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Klarinet Archive - Posting 000072.txt from 2005/08

From: Karl Krelove <karlkrelove@-----.net>
Subj: Re: [kl] Apllause and other interriptions at concerts
Date: Sat, 06 Aug 2005 11:27:14 -0400

Not surprising. Stokie didn't like programs rustling during concerts
either and, at least according to anecdotal tradition in Philadelphia,
would stop and lecture the audience if he heard it from the stage. I saw
him stalk offstage more than once during an outdoor concert (at the old
Robin hood Dell) in the 1960s because a pilot had the temerity to fly
his plane near enough to the site to have been heard - and demand in a
newspaper interview the next day that flights and trains (there are
tracks very nearby as well) ought to have been prohibited in the area of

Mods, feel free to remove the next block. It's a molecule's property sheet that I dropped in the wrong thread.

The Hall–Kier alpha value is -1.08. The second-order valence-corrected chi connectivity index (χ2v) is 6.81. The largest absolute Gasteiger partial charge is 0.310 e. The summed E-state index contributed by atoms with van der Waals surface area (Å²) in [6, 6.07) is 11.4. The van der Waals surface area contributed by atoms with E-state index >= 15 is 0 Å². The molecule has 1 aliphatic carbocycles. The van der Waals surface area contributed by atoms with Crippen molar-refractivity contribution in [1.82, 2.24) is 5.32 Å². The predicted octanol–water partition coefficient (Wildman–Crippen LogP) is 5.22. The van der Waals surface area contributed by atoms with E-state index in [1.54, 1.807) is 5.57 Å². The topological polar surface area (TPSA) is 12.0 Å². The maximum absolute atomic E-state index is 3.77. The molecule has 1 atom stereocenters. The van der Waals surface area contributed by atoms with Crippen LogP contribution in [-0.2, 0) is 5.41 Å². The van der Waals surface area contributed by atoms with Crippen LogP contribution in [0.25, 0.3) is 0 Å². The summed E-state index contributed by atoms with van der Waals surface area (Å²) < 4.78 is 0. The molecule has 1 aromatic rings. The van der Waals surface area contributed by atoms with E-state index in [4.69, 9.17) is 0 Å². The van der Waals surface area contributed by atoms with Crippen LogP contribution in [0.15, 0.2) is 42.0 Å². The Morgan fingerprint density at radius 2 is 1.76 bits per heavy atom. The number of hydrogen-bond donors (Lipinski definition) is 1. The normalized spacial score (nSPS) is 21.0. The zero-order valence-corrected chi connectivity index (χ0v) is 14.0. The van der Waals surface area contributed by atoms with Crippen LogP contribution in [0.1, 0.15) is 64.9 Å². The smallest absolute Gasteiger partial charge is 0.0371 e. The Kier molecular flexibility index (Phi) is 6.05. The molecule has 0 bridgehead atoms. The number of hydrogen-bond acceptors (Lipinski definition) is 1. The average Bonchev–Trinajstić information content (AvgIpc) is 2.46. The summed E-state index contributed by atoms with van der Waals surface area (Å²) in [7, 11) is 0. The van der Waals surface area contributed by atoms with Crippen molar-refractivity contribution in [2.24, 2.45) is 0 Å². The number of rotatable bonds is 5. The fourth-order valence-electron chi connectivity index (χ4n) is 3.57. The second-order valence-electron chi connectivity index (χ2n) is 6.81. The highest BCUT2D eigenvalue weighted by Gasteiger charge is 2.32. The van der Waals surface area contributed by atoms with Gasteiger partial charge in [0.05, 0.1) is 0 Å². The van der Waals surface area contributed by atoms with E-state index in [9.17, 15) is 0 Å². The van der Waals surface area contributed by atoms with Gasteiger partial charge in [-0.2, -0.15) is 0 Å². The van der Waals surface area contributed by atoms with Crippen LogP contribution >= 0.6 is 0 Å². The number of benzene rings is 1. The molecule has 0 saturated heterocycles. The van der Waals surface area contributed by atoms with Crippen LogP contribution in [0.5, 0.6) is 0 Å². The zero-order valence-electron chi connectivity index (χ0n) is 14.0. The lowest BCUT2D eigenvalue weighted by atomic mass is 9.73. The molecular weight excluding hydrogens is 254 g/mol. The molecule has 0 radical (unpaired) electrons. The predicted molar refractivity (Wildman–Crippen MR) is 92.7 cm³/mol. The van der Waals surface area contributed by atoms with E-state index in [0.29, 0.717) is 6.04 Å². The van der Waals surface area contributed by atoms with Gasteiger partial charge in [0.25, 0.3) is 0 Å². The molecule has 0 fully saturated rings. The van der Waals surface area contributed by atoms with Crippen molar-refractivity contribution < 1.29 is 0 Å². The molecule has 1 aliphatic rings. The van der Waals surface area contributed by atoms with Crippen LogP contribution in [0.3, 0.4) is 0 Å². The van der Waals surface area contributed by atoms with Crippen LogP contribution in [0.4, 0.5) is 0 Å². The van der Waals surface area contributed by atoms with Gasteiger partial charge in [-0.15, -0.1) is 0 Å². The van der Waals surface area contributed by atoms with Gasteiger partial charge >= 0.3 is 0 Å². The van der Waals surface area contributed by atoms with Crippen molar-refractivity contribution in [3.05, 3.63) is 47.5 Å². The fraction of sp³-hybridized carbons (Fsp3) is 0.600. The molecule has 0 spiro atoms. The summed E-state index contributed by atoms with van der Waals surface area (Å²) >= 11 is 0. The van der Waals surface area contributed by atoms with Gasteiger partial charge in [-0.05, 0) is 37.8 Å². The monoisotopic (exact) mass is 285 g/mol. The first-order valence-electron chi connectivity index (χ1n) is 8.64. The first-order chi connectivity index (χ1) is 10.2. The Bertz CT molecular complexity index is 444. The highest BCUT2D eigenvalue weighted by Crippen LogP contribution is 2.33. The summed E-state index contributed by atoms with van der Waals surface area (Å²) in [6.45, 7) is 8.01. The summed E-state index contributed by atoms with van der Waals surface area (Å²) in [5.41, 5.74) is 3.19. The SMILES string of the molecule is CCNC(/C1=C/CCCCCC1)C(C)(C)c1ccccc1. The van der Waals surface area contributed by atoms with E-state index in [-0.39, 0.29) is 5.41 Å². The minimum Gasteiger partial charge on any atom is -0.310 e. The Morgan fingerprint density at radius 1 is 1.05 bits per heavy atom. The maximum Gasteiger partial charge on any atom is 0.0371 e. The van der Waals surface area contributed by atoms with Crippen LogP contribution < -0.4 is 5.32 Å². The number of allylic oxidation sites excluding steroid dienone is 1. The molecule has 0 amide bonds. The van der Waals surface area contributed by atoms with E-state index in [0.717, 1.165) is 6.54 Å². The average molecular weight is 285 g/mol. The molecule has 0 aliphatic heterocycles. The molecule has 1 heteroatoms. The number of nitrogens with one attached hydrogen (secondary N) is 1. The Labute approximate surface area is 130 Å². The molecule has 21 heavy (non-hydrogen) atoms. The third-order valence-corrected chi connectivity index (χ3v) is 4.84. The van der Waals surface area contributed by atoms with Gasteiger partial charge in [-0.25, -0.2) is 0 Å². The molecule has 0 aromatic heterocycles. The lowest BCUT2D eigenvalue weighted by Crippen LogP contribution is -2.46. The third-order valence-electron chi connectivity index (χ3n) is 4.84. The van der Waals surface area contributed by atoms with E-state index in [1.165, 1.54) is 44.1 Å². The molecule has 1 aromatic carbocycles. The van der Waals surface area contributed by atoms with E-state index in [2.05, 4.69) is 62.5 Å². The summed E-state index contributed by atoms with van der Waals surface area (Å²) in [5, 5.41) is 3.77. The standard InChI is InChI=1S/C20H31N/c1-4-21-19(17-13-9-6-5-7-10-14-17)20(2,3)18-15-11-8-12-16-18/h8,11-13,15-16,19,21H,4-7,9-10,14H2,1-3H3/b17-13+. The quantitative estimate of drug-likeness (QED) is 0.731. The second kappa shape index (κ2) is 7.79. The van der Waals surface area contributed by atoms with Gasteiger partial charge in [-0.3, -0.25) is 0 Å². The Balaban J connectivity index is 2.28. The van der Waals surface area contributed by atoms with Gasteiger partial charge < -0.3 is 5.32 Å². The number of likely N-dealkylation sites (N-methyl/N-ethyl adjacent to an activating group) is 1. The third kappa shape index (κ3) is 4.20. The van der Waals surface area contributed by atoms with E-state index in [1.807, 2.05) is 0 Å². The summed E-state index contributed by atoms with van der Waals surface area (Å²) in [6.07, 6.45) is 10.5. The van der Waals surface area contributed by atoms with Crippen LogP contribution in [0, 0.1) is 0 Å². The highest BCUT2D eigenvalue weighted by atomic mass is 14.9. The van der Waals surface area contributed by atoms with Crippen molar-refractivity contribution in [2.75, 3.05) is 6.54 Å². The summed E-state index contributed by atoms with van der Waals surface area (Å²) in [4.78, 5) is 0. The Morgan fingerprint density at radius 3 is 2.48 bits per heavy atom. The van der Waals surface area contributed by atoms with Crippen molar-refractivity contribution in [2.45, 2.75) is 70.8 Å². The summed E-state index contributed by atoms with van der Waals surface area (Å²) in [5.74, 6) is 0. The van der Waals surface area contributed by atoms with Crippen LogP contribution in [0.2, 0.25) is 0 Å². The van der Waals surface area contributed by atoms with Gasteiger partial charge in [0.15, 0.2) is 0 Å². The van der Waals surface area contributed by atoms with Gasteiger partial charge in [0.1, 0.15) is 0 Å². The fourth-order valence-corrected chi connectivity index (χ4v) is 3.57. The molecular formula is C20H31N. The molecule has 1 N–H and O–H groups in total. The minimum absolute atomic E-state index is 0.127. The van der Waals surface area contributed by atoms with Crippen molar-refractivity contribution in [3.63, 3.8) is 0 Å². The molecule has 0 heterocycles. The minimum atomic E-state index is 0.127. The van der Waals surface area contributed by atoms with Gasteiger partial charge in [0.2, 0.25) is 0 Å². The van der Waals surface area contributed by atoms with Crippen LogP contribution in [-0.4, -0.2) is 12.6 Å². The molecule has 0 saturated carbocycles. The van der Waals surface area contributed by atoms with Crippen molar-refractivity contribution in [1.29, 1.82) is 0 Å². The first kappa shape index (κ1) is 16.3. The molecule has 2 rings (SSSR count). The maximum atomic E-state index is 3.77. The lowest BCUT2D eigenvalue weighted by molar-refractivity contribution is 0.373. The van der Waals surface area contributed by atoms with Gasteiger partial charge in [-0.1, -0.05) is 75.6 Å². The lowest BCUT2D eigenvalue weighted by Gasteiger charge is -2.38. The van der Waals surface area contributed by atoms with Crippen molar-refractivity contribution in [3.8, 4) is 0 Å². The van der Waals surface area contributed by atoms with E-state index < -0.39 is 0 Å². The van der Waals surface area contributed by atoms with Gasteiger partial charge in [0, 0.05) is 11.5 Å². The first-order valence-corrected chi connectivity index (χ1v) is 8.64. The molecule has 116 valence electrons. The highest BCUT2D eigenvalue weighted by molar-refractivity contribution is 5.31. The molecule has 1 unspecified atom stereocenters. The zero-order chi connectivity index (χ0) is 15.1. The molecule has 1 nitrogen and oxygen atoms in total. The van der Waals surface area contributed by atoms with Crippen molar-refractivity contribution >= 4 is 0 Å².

the Dell during concerts.

But I'm not sure Stokowski had so much influence outside Philadelphia
even in the U.S. and certainly not back in Europe. He must have become
an especially flamboyant exemplar here (in the U.S.) of something that
was already going on in Europe as he was growing up and receiving his
musical training.

Adam Michlin wrote:

>
> It seems that the culprit for the suppression of applause at
> orchestral concerts was none other than Leopold Stokowski in the late
> 1920s.
>
>

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